Winning war means to survive war. This cruel truth is something the soldiers have to experience every day anew. "The Front Line" doesn't set up a picture of an evil North that has to be smashed, it also doesn't draw an elevated picture of the "brothers" in the North, but simply shows that communists are Koreans as well and that the North doesn't find any pleasure in killing southern soldiers as it's also not the case the other way around. The absurdity of war is also shown in the shape of the hill that has to be hold as an important strategic line in the war. Its occupying force changed 30 times (!) already and there are countless bodies of both sides buried beneath the hill. During all this insanity the two army forces start to engage in friendly communication. There is respect for one another and everyone knows about the unneeded madness of war, still no one of those soldiers can change anything about it. They simply have to obey the orders they are given and that means that the next day they are once again butchering each other.

The madness of this everyday life is best reflected in Soo-hyeok's eyes. Ko Soo ("Some", "White Night") delivers a convincing portrayal of the leader who has killed off something within himself years back and is now merely a shadow of his former self. At some times he even looks like a monster, yet we have sympathy for him and can understand his actions. Shin Ha-kyun ("No Mercy for the Rude", "JSA") at first solely serves as an appealing figure since he is as little used to the rules on the battlefield as we are. But he is allowed to show more complex sides of his during the progression of the film, too. Lee Je-hun plays the drug addicted leader of the unit who had to make an awful decision in his past. As things evolve we also grow fond of him. The circumstances made individuals in "The Front Line" monsters and the absurdity of those circumstances is pushed into the foreground over and over again in a very painful and oftentimes also cynical way. Director Jang Hun even manages during the few short scenes where we get to see the soldiers of the north, among them Kim Ok-bin ("Thirst"), that we develop feelings of sympathy and pity for them as well. The ruthlessness of the protagonists simply serves them to ensure their own survival.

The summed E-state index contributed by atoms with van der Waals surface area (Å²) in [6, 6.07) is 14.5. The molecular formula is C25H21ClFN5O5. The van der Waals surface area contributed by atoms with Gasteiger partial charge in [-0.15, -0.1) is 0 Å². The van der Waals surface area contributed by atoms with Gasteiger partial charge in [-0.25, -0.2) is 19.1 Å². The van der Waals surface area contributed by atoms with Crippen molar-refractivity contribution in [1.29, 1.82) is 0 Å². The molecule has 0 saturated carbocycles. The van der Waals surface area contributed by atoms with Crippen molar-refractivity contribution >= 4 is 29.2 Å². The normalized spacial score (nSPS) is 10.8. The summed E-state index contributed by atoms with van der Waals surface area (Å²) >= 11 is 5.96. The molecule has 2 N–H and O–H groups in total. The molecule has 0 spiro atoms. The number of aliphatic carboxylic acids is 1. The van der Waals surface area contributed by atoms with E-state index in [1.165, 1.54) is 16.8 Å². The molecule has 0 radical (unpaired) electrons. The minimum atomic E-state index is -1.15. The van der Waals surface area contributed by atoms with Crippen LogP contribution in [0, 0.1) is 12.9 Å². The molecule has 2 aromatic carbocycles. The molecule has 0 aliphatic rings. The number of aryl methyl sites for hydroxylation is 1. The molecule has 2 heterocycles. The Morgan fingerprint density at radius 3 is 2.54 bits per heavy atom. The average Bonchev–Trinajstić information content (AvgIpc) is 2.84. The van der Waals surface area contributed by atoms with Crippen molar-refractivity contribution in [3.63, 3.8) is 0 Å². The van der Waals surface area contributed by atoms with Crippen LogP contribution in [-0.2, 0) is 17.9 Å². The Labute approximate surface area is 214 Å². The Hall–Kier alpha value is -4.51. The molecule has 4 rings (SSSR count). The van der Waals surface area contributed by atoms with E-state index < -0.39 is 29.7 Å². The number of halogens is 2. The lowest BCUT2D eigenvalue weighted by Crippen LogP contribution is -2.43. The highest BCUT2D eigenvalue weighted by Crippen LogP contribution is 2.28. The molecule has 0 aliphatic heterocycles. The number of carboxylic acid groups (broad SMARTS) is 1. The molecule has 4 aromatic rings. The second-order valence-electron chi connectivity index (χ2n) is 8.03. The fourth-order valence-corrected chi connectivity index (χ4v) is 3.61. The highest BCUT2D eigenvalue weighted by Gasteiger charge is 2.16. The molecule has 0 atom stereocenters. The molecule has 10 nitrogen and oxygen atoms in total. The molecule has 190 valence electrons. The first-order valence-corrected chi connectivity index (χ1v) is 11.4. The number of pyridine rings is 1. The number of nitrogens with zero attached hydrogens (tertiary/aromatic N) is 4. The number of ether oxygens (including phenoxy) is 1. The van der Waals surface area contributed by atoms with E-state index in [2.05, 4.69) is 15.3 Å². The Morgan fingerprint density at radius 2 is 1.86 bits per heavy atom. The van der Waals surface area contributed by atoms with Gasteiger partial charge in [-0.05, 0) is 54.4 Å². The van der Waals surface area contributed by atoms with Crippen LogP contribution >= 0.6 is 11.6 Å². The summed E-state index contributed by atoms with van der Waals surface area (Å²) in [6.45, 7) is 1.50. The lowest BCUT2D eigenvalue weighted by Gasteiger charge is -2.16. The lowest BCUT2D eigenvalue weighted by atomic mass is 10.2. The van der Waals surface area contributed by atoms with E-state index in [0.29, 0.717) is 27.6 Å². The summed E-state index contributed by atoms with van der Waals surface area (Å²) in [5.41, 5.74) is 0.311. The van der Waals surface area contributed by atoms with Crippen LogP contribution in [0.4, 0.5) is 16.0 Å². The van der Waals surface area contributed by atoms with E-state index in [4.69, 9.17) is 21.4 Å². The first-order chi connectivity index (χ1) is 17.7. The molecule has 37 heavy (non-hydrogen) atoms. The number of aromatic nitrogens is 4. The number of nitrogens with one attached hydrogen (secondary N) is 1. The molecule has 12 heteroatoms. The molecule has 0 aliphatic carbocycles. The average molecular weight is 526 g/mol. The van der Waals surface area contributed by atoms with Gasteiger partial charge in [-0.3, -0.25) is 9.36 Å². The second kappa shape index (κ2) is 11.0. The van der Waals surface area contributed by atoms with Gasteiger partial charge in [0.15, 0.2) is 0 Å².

Jang Hun, former protégé of Kim Ki-duk, has already proven with "Rough Cut" and "Secret Reunion" that he is talented in creating interesting movies for a wide audience. You can't accuse him per se that this is something bad, as Kim Ki-duk did, in fact he even deserves some praise for that. The movie seamlessly moves along thanks to authentic characters, a very good screenplay by Park Sang-yeon ("May 18") and the very steady directing of Jang who always knows how he needs to combine drama and action. The madness that characterizes the Korean War (as well as any other war) is also reflected in a few scenes like that of Eun-pyo at the end when you want to laugh out loud and cry at the same time as he does. Just when you think the movie is over Jang takes the depicted absurdity to a new level, but the extremely sad thing about it is: "The Front Line" still remains authentic... When the credits roll over the screen you are so emotionally moved and devastated that you will need a few minutes to digest everything Jang presented us with in shape of this gruesome civil war, as you actually would need to call it. "The Front Line" makes everything right, from the emotions to the story and the characters as well as the action. Therefore, this film catapults itself to the top of Korea's war movies.

(Author: Manfred Selzer)